One of the things I love about being jammed into an aluminum can for 14 hours under conditions that can best be described as “petri dish” is that you can always look out the window, and see the glory of science. There it is, the only thing that’s keeping you in the air is that thin piece of aluminum, and the scientific principles that governed it’s design.
When you touch back down again, the air brakes flip up, the flaps go down, and you can see straight through the wing, exposing exactly how little material is there, holding you up. I’d imagine that in the new, composite-body 787, there’s even less material, and even cooler science. This 747-400 is getting to be an old plane, but it’s still an awesome testament to the power of science.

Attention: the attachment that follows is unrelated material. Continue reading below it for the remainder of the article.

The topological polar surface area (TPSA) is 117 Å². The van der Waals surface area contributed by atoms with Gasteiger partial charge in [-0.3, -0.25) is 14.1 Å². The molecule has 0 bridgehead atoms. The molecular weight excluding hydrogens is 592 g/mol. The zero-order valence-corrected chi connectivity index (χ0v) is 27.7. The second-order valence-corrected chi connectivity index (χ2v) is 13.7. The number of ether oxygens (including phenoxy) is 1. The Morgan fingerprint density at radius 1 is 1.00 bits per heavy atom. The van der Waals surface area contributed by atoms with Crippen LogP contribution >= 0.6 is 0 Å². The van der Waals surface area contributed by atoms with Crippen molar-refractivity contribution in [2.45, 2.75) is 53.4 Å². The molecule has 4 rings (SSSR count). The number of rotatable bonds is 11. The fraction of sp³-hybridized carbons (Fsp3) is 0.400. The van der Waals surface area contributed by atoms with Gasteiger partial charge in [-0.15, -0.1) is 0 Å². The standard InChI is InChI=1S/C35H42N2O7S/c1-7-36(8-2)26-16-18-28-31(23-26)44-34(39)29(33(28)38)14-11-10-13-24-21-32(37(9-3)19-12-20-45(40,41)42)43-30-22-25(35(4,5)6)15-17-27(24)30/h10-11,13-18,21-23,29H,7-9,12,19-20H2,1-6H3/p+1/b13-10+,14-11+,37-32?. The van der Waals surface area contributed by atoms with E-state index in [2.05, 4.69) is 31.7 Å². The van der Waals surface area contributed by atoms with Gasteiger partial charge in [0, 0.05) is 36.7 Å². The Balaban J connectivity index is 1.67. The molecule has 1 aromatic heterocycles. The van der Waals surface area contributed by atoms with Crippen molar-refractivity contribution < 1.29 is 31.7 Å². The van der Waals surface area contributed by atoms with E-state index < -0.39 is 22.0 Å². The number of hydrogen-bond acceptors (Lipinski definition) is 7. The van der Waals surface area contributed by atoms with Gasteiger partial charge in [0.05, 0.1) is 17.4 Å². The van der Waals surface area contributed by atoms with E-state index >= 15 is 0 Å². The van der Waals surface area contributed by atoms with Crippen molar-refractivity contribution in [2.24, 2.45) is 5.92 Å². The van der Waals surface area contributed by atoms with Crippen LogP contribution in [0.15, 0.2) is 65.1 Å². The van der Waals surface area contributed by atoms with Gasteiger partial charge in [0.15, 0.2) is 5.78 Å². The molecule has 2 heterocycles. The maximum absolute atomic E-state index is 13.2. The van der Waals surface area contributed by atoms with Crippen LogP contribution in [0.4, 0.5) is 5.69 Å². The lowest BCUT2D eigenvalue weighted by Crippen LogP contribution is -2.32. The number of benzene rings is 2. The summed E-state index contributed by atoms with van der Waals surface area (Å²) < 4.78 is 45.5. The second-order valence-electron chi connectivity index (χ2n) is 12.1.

The “airplane wing out the window” shot is a bit hackneyed. In truth, it’s a dead horse that’s been beaten so hard it appeared in a music video lampooning Instagram. But I still am fascinated by the science that makes the wing work, and tip my hats to the armies of nameless engineers who are working toward making my next dip in the aluminum petri dish safer, shorter, cheaper, and perhaps, maybe(It’s a long shot, I know), more comfortable.